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Brighton Rocks to Creative Barcode

55 Brighton

One cannot copyright an idea only the manifestation of an idea, even though the core idea is probably where the real intrinsic value rests.

Whether it is an invention, TV format or piece of music one is very vulnerable when trying to win backers to invest, commission or promote an idea. Many organisations are very honourable, but even so the law books are peppered with cases where disputes have arisen about an organisation being accused of copying an idea but not giving credit to the instigator of the idea. Excuses include our idea is similar, but sufficiently different to suggest it is a different manifestation and therefore no breach of copyright. Another excuse is we were thinking along similar lines when you submitted your idea.

One could ask an organization to sign a non disclosure agreement (NDA) but companies may be reluctant to do. Also, if you are trying to build a long term relationship you may not wish to suggest from the start you do not trust the business you wish to invest in your idea. Even if a NDA is signed it is not guaranteed it will offer you the protection you need. There is no such thing as a water-tight agreement. Smart lawyers will find some twist or turn.

One step to help protect the integrity and origin of an idea is the Creative Barcode conceived by Maxine Horn who also founded the British Design Innovation. Her Brighton based not for profit company Creative Barcode is winning much attention as a cost-effective solution to protecting copyright.

The Creative Barcode is a software application which generates a unique digital barcode that contains a record  of date, source of creation and extent of permission for the idea to be transmitted to third parties. The barcode can be incorporated or embedded in a proposal, concept, film and so forth.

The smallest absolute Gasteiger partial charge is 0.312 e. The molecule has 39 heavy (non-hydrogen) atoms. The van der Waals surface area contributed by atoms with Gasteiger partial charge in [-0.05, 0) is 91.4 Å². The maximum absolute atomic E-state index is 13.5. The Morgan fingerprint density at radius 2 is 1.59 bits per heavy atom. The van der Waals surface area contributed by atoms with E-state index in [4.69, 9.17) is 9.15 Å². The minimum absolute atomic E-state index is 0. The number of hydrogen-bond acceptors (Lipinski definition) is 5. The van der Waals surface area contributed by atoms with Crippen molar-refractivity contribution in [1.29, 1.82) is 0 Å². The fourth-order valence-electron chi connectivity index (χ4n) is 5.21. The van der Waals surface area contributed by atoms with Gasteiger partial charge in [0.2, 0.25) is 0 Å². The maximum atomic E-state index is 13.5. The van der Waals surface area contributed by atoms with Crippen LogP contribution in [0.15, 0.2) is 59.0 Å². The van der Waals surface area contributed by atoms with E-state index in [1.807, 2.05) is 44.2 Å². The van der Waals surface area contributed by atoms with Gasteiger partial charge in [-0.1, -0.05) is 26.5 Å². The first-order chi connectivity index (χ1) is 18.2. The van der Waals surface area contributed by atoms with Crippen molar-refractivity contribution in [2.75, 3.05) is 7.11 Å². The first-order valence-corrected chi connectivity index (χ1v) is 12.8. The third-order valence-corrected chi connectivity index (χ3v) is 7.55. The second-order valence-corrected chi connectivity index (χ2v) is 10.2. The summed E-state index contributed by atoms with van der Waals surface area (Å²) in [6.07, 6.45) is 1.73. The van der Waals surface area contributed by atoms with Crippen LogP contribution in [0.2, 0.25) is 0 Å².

The barcode is underpinned by Trust Charter whereby the idea originator and the third party agree to be bound by the Charter. The idea originator states the idea is original and the third party agrees to use the idea in accordance with permission granted by the idea originator.

A third party user has to accept adherence to the Charter before the idea is sent.

As part of the Charter, should a dispute arise then the parties agree to use the World Intellectual Property Organisation (WIPO) Arbitration and Mediation Centre, although neither party is prevented from using court redress if appropriate. People subscribing to the Creative Barcode and also the recipients of material carrying the creative Barcode agree to consider using WIPO’s mediation services.

BluePencil will be exploring Creative Barcoding in subsequent editions, but it does provide a basis to create a cogent audit trail and record of how an idea is circulated and used.